• What version of TensorFlow do I need?
  • What version of CUDA is required?
  • Which drivers do I need to support CUDA?
  • What drivers are available on my GPU?
    • What compute capability does my GPU have?
    • How does that impact what versions of CUDA I can run?

By answering these questions we should have a complete list of requirements for installation!

2.1: What version of TensorFlow do I need?

This is a really tricky question! I tend to try to use the latest possible if I’m embarking on a new project. However, if you’re already working off of some models that have already been developed in a different major revision of TensorFlow (1.X vs 2.x) then you might not be able to use a different version without doing some serious retraining or code refactoring. TensorFlow follows the versioning protocol MAJOR.MINOR.PATCH:

  • MAJOR: Potentially backwards incompatible changes. Code and data that worked with a previous major release will not necessarily work with the new release. However, in some cases existing TensorFlow graphs and checkpoints may be migratable to the newer release; see Compatibility of graphs and checkpoints for details on data compatibility.
  • MINOR: Backwards compatible features, speed improvements, etc. Code and data that worked with a previous minor release and which depends only on the non-experimental public API will continue to work unchanged. For details on what is and is not the public API, see What is covered.
  • PATCH: Backwards compatible bug fixes.

2.2: What Version of CUDA is Required?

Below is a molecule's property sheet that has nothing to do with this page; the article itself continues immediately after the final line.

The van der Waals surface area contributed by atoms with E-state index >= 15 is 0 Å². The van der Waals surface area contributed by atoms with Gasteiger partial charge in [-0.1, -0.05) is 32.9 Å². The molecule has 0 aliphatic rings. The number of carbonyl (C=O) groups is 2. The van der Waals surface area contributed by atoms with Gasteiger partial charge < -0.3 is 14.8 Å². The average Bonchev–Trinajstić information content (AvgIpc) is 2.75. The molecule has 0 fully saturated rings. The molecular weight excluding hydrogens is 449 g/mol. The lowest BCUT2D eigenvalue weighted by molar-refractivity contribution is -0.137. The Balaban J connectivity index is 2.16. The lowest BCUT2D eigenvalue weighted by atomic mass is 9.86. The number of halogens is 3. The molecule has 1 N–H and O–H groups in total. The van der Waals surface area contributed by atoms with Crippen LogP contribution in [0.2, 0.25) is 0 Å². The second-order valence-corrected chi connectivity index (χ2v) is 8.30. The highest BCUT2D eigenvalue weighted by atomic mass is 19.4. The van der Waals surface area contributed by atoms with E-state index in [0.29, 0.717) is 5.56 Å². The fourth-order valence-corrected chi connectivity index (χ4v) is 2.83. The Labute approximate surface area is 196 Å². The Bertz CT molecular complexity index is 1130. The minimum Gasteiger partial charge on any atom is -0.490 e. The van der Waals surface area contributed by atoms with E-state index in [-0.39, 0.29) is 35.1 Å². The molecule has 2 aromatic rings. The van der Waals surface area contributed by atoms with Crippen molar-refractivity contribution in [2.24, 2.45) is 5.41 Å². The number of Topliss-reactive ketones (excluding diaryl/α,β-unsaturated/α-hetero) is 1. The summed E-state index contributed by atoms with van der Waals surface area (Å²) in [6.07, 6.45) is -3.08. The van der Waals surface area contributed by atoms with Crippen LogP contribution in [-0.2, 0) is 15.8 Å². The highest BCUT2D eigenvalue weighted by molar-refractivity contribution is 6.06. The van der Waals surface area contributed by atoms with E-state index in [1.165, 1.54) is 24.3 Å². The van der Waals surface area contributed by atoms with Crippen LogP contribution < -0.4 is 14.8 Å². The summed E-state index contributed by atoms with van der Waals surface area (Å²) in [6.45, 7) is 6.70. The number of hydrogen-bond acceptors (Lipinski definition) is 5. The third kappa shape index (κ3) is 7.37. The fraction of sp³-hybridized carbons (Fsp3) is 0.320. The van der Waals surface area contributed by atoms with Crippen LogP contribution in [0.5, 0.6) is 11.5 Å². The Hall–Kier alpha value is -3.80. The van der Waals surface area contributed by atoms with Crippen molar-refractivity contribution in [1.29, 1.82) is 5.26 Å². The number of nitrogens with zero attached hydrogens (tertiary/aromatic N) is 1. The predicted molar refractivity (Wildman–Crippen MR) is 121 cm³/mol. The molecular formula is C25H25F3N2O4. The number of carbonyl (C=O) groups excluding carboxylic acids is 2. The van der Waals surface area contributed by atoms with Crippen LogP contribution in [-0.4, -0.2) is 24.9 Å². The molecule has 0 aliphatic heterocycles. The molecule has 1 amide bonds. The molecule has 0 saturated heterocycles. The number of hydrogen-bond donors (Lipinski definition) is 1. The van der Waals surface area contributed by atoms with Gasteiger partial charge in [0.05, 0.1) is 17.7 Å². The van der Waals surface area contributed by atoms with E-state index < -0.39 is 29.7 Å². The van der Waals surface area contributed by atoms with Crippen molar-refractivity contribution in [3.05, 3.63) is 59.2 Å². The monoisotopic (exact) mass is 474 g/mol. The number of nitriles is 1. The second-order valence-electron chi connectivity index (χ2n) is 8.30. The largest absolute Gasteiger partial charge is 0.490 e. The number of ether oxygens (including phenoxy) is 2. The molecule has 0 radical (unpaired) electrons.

Table 1: A list of the version implications of other packages as a function of TensorFlow version selection found on nVidia’s website.

When we’ve selected a version of TensorFlow that we’d like to use, it has some implications as to what versions other software has to take on. Notably, make sure that you have a compatible version of Python, GCC, and CUDA installed. For example, if I am trying to use TensorFlow 2.1, I would require

  • Python 2.7 or 3.5-3.7
  • GCC 7.3.1
  • cuDNN 7.6
  • CUDA 10.1

The reason the CUDA version is particularly important is because I need to verify that my GPU has driver versions installed that are compatible with that version of CUDA

2.3: Which Drivers do I need to Support CUDA?

Table 2: A list of CUDA Toolkit versions and their compatible nVidia GPU Driver versions

CUDA has very strict driver requirements in order to run properly. In my example, of using TensorFlow 2.1 I was forced to use CUDA 10.1 and therefore, I will require drivers of at least version 418.39 in order to function properly.

2.4: What drivers are available on my GPU?

Ubuntu 18.04 has a really nice utility called Software & Updates that has an “Additional Drivers” tab. It will tell you what drivers are available for your card that can be installed. In my case, I have access to 435, 390, and 430. In my example, I required a minimum driver version of 418.39 and so I can select 430 in order to meet that requirement. It used to be a lot harder to figure out what drivers I had available for my GPU!

Figure 1: Software&Updates->Additional Drivers Utility in Ubuntu 18.04